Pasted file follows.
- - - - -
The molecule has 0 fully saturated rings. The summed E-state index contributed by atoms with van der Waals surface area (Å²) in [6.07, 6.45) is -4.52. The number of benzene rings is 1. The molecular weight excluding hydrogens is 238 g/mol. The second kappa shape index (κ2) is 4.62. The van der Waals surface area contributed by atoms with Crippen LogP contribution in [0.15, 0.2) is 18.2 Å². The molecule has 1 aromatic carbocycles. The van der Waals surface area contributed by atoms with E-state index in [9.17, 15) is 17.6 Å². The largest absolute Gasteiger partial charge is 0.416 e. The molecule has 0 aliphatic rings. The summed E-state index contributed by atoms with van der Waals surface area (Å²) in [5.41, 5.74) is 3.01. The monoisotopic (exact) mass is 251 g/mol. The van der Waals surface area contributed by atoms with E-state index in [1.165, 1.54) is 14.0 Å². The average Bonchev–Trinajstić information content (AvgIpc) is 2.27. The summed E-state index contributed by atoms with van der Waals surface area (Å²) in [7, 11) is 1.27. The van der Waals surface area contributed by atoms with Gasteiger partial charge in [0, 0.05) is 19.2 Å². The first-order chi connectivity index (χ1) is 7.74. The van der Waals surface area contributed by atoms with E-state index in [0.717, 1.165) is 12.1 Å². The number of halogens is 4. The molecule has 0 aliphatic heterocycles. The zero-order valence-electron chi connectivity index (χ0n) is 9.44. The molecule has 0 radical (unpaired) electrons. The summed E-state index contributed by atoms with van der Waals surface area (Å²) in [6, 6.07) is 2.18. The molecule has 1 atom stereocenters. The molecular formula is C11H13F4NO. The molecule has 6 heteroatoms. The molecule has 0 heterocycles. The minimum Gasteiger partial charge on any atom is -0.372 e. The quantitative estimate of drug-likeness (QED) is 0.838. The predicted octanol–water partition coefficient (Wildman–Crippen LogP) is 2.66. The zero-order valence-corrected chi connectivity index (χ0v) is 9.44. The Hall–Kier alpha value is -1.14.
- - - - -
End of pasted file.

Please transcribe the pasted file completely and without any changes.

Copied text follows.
The molecule has 0 fully saturated rings. The summed E-state index contributed by atoms with van der Waals surface area (Å²) in [6.07, 6.45) is -4.52. The number of benzene rings is 1. The molecular weight excluding hydrogens is 238 g/mol. The second kappa shape index (κ2) is 4.62. The van der Waals surface area contributed by atoms with Crippen LogP contribution in [0.15, 0.2) is 18.2 Å². The molecule has 1 aromatic carbocycles. The van der Waals surface area contributed by atoms with E-state index in [9.17, 15) is 17.6 Å². The largest absolute Gasteiger partial charge is 0.416 e. The molecule has 0 aliphatic rings. The summed E-state index contributed by atoms with van der Waals surface area (Å²) in [5.41, 5.74) is 3.01. The monoisotopic (exact) mass is 251 g/mol. The van der Waals surface area contributed by atoms with E-state index in [1.165, 1.54) is 14.0 Å². The average Bonchev–Trinajstić information content (AvgIpc) is 2.27. The summed E-state index contributed by atoms with van der Waals surface area (Å²) in [7, 11) is 1.27. The van der Waals surface area contributed by atoms with Gasteiger partial charge in [0, 0.05) is 19.2 Å². The first-order chi connectivity index (χ1) is 7.74. The van der Waals surface area contributed by atoms with E-state index in [0.717, 1.165) is 12.1 Å². The number of halogens is 4. The molecule has 0 aliphatic heterocycles. The zero-order valence-electron chi connectivity index (χ0n) is 9.44. The molecule has 0 radical (unpaired) electrons. The summed E-state index contributed by atoms with van der Waals surface area (Å²) in [6, 6.07) is 2.18. The molecule has 1 atom stereocenters. The molecular formula is C11H13F4NO. The molecule has 6 heteroatoms. The molecule has 0 heterocycles. The minimum Gasteiger partial charge on any atom is -0.372 e. The quantitative estimate of drug-likeness (QED) is 0.838. The predicted octanol–water partition coefficient (Wildman–Crippen LogP) is 2.66. The zero-order valence-corrected chi connectivity index (χ0v) is 9.44. The Hall–Kier alpha value is -1.14.